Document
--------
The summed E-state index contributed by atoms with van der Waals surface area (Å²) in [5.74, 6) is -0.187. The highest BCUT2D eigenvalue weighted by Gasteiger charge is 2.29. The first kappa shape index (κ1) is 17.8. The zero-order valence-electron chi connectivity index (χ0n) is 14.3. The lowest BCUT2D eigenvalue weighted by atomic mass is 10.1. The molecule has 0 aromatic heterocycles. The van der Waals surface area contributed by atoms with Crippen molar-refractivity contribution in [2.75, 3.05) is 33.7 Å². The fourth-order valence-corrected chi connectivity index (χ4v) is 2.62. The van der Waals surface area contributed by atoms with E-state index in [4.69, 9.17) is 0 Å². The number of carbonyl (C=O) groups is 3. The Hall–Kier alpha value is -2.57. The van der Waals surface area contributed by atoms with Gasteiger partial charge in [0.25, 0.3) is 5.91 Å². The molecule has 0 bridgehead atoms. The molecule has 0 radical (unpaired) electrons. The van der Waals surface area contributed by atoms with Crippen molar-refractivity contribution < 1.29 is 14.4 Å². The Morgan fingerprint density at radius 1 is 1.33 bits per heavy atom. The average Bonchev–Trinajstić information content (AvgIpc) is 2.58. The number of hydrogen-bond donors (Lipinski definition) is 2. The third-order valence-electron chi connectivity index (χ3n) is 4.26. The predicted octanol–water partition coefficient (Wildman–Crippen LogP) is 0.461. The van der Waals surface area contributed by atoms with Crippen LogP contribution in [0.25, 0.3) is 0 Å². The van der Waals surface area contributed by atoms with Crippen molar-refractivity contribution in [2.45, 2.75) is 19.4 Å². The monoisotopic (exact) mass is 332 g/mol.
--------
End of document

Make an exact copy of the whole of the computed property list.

The summed E-state index contributed by atoms with van der Waals surface area (Å²) in [5.74, 6) is -0.187. The highest BCUT2D eigenvalue weighted by Gasteiger charge is 2.29. The first kappa shape index (κ1) is 17.8. The zero-order valence-electron chi connectivity index (χ0n) is 14.3. The lowest BCUT2D eigenvalue weighted by atomic mass is 10.1. The molecule has 0 aromatic heterocycles. The van der Waals surface area contributed by atoms with Crippen molar-refractivity contribution in [2.75, 3.05) is 33.7 Å². The fourth-order valence-corrected chi connectivity index (χ4v) is 2.62. The van der Waals surface area contributed by atoms with E-state index in [4.69, 9.17) is 0 Å². The number of carbonyl (C=O) groups is 3. The Hall–Kier alpha value is -2.57. The van der Waals surface area contributed by atoms with Gasteiger partial charge in [0.25, 0.3) is 5.91 Å². The molecule has 0 bridgehead atoms. The molecule has 0 radical (unpaired) electrons. The van der Waals surface area contributed by atoms with Crippen molar-refractivity contribution < 1.29 is 14.4 Å². The Morgan fingerprint density at radius 1 is 1.33 bits per heavy atom. The average Bonchev–Trinajstić information content (AvgIpc) is 2.58. The number of hydrogen-bond donors (Lipinski definition) is 2. The third-order valence-electron chi connectivity index (χ3n) is 4.26. The predicted octanol–water partition coefficient (Wildman–Crippen LogP) is 0.461. The van der Waals surface area contributed by atoms with Crippen LogP contribution in [0.25, 0.3) is 0 Å². The van der Waals surface area contributed by atoms with Crippen molar-refractivity contribution in [2.45, 2.75) is 19.4 Å². The monoisotopic (exact) mass is 332 g/mol.